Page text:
Bitter Sweet


1h 33m 1933

Film Details

Release Date
Aug 31, 1933
Premiere Information
London opening: Mar 1933; New York opening: week of 23 Aug 1933
Production Company
British and Dominions Film Corp.
Distribution Company
United Artists Corp.
Country
Great Britain and United States
Screenplay Information
Based on the operetta Bitter Sweet by Noël Coward (London, 18 Jul 1929).

Technical Specs

Duration
1h 33m
Sound
Mono
Color
Black and White
Theatrical Aspect Ratio
1.37 : 1

Synopsis

In a very elegant home in 1933, a young couple quarrel at a party. Dolly, though engaged to the wealthy Henry, loves Vincent, a poor jazz piano player performing at the party that night. The two lovers go out on the balcony, where Vincent takes Dolly into his arms, only to be discovered by a dignified old woman. The old woman tells Dolly that she must decide between the two men, then tells her own, similar story: Fifty years earlier, Sarah Millick was engaged to marry wealthy Hugh Devon, only to elope with poor musician Carl Linden. The couple travels to Carl's native Vienna, where they find little work. They attempt to perform as street musicians, and though they have little money for food or rent, love keeps them happy. Just as they run out of money completely, Carl meets his old girl friend, Manon La Creuette. Manon is the star of a cabaret show at Herr Schlick's cafe, and she convinces the owner to hire Carl. He soon becomes the orchestra leader, and even Sarah is engaged as a dancer. Their newfound happiness is disrupted when Captain Auguste von Lutte returns to Vienna and takes an immediate interest in Sarah. She snubs the captain's lustful advances, despite her fear of his power. She goes to Carl with this problem, but her husband laughs it off, advising Sarah that the time to worry will be when men no longer find her attractive. He also tells her that he will watch over her and protect her from any harm should von Lutte try anything. Sarah feels comfort from Carl's words until Manon informs her that von Lutte has demanded Sarah as his dinner partner in a private room. That night, when Carl sees Sarah stop dancing and run away from von Lutte, he intercedes between his wife and the captain. Carl then apologizes to Sarah, now knowing that her fears were well founded, and agrees that the couple will leave the cafe that very night. Von Lutte complains to Schlick about Sarah, and the cafe owner orders her to dance for the captain. She refuses, stating that she and Carl are resigning immediately. Schlick tells her if she does not dance for von Lutte, he will not pay them their past wages. Sarah reluctantly agrees, and in the middle of her dance, von Lutte kisses her. Carl stops the orchestra, leaps from the balcony, and slaps von Lutte across the face twice. Von Lutte is unable to draw his weapon, as Carl is an unarmed man, but the musician makes the fatal mistake of grabbing a sword from an officer standing nearby, and thrusting it at von Lutte. The two men duel, but Carl is little match for the officer. In the end, Carl dies in Sarah's arms. Despite the death of her husband, Sarah has no regrets, as her love for him has never died and the memory of him has followed her throughout her life. Upon hearing Sarah's story, Dolly, too, decides to forsake riches for love, and be with Vincent. As the couple embraces, Sarah sings to them the words Carl had once written for her, "I shall love you till I die, goodbye."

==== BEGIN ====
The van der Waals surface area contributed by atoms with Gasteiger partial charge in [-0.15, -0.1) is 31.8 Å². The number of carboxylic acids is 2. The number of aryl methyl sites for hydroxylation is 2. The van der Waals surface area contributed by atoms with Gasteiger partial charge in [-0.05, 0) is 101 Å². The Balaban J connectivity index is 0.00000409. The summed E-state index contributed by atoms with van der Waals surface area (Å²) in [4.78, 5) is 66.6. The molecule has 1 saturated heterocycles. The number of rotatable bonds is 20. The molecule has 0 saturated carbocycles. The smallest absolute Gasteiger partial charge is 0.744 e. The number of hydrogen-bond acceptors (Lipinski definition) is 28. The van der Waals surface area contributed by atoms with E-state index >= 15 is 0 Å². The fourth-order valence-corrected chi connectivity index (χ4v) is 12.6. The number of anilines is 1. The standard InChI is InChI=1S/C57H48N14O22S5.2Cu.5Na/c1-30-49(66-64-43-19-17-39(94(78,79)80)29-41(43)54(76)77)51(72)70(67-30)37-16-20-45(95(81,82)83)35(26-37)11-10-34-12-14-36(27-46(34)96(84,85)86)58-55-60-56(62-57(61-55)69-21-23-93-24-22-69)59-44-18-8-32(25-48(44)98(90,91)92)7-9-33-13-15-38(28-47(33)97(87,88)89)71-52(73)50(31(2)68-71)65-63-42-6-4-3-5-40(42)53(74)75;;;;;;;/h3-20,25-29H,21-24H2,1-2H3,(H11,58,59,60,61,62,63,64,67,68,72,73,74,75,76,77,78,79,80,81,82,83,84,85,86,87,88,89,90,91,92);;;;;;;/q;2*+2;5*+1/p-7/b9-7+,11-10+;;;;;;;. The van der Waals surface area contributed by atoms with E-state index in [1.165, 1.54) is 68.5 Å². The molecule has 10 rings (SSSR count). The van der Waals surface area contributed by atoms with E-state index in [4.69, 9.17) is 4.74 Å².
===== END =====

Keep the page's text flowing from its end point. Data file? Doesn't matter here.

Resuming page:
Film Details

Release Date
Aug 31, 1933
Premiere Information
London opening: Mar 1933; New York opening: week of 23 Aug 1933
Production Company
British and Dominions Film Corp.
Distribution Company
United Artists Corp.
Country
Great Britain and United States
Screenplay Information
Based on the operetta Bitter Sweet by Noël Coward (London, 18 Jul 1929).

Technical Specs

Duration
1h 33m
Sound
Mono
Color
Black and White
Theatrical Aspect Ratio
1.37 : 1

Quotes

Trivia

Notes

According to press materials, Anna Neagle was selected for the part of Sarah over such notable actresses as Jeanette MacDonald, Evelyn Laye (who originated the role on both the London and New York stages), and Lilian Harvey. Press materials also indicate that actor Stuart Robertson and actress Ivy St. Helier, who played the role of Manon in the New York production as well, made their feature film debuts in this picture. The operetta was filmed again in 1940 by M-G-M, starring Jeanette MacDonald and Nelson Eddy, with W. S. Van Dyke II directing.